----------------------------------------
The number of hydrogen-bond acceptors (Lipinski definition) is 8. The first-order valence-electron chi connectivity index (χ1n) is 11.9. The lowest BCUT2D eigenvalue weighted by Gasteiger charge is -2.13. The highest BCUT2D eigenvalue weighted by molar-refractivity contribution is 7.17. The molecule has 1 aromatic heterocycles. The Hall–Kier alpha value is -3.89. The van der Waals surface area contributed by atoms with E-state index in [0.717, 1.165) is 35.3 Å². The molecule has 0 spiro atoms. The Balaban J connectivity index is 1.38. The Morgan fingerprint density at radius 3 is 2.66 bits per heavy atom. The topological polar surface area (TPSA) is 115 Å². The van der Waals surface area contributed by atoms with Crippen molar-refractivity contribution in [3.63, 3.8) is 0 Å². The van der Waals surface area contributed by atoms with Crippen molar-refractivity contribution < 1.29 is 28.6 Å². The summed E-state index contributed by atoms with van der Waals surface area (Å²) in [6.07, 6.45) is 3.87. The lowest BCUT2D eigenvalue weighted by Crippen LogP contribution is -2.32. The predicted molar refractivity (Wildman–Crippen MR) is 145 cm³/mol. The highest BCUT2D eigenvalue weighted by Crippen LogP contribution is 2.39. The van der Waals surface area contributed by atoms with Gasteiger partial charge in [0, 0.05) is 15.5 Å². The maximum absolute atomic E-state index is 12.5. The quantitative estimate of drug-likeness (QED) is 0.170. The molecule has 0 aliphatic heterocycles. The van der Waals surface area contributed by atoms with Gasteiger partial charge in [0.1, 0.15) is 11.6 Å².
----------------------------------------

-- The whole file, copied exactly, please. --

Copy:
The number of hydrogen-bond acceptors (Lipinski definition) is 8. The first-order valence-electron chi connectivity index (χ1n) is 11.9. The lowest BCUT2D eigenvalue weighted by Gasteiger charge is -2.13. The highest BCUT2D eigenvalue weighted by molar-refractivity contribution is 7.17. The molecule has 1 aromatic heterocycles. The Hall–Kier alpha value is -3.89. The van der Waals surface area contributed by atoms with E-state index in [0.717, 1.165) is 35.3 Å². The molecule has 0 spiro atoms. The Balaban J connectivity index is 1.38. The Morgan fingerprint density at radius 3 is 2.66 bits per heavy atom. The topological polar surface area (TPSA) is 115 Å². The van der Waals surface area contributed by atoms with Crippen molar-refractivity contribution in [3.63, 3.8) is 0 Å². The van der Waals surface area contributed by atoms with Crippen molar-refractivity contribution < 1.29 is 28.6 Å². The summed E-state index contributed by atoms with van der Waals surface area (Å²) in [6.07, 6.45) is 3.87. The lowest BCUT2D eigenvalue weighted by Crippen LogP contribution is -2.32. The predicted molar refractivity (Wildman–Crippen MR) is 145 cm³/mol. The highest BCUT2D eigenvalue weighted by Crippen LogP contribution is 2.39. The van der Waals surface area contributed by atoms with Gasteiger partial charge in [0, 0.05) is 15.5 Å². The maximum absolute atomic E-state index is 12.5. The quantitative estimate of drug-likeness (QED) is 0.170. The molecule has 0 aliphatic heterocycles. The van der Waals surface area contributed by atoms with Gasteiger partial charge in [0.1, 0.15) is 11.6 Å².